Scientists refute claims that pesticides cause ill healthBMJ 2006; 332 doi: https://doi.org/10.1136/bmj.332.7537.324-e (Published 09 February 2006) Cite this as: BMJ 2006;332:324
Scientists have hit back at claims that agricultural pesticides are dangerous enough to warrant a 5 m buffer zone to separate areas where they are to be used from residential areas.
The danger of proximity to the chemicals is not as severe as was claimed by a government commissioned investigation that reported last year, said the Advisory Committee on Pesticides last week.
The committee, an independent scientific group that advises the government on pesticide control, was making its official response to last year's report Crop Spraying and the Health of Residents and Bystanders by the Royal Commission on Environmental Pollution.
That report, published in September, recommended that the government impose a precautionary 5 m buffer zone on farmers spraying pesticides next to residential property until more research had been done on any link between pesticides and ill health.
The Department for Environment, Food and Rural Affairs asked for the royal commission to carry out this research and is still formulating its response to the work.
In the meantime, the Advisory Committee on Pesticides said this week that the royal commission's view was a “disproportionate response to scientific uncertainty.”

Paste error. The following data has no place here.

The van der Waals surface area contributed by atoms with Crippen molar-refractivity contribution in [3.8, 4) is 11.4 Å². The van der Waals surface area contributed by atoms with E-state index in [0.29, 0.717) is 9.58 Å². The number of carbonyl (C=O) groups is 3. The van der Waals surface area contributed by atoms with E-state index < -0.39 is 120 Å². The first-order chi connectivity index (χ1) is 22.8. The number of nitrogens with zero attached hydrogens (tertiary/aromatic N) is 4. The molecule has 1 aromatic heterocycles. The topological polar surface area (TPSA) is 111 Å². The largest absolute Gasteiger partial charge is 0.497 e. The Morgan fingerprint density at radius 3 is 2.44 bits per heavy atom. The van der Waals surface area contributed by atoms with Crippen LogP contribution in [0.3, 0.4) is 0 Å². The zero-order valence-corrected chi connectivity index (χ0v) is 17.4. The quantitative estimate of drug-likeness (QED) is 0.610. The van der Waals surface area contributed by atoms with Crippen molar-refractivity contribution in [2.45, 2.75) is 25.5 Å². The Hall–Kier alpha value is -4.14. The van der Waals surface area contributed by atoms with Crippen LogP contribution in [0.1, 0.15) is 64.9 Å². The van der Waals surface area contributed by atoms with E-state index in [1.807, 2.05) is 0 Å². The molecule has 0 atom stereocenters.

David Coggon, who chaired the committee from 2000 to 2005, said: “We agree with the royal commission that there are scientific uncertainties, but we differ in our assessment of their importance.
“We believe that the uncertainties justify further research but that a precautionary buffer zone would be a disproportionate measure. If we thought that current margins of safety for a pesticide gave insufficient protection to neighbours, we would recommend that the use be banned, rather than relying on a buffer zone to reduce exposures.”
The government should not accept the royal commission's recommendation, he added, saying: “Inappropriate precaution distorts public perceptions of risk and leads people to restrict their activities unnecessarily.
“Current regulatory controls already ensure a wide margin of safety, and a precautionary buffer zone would be a disproportionate response to residual scientific uncertainties.”
The committee doubts that pesticide toxicity contributed significantly to disorders such as chronic fatigue syndrome and multiple chemical sensitivity, as the royal commission suggested.
However, an argument could be made on social grounds for a buffer zone next to residential property, because many people did not like pesticides being sprayed right up to their property's boundary.
A spokesperson for the Department for Environment, Food and Rural Affairs would not comment specifically on the points made by the committee but said: “We will be taking the advisory committee's comments on board in our response to the royal commission's report, which we will be responding to before the summer recess.”
Crop Spraying and the Health of Residents and Bystanders is at www.rcep.org.uk/cropspraying.htm.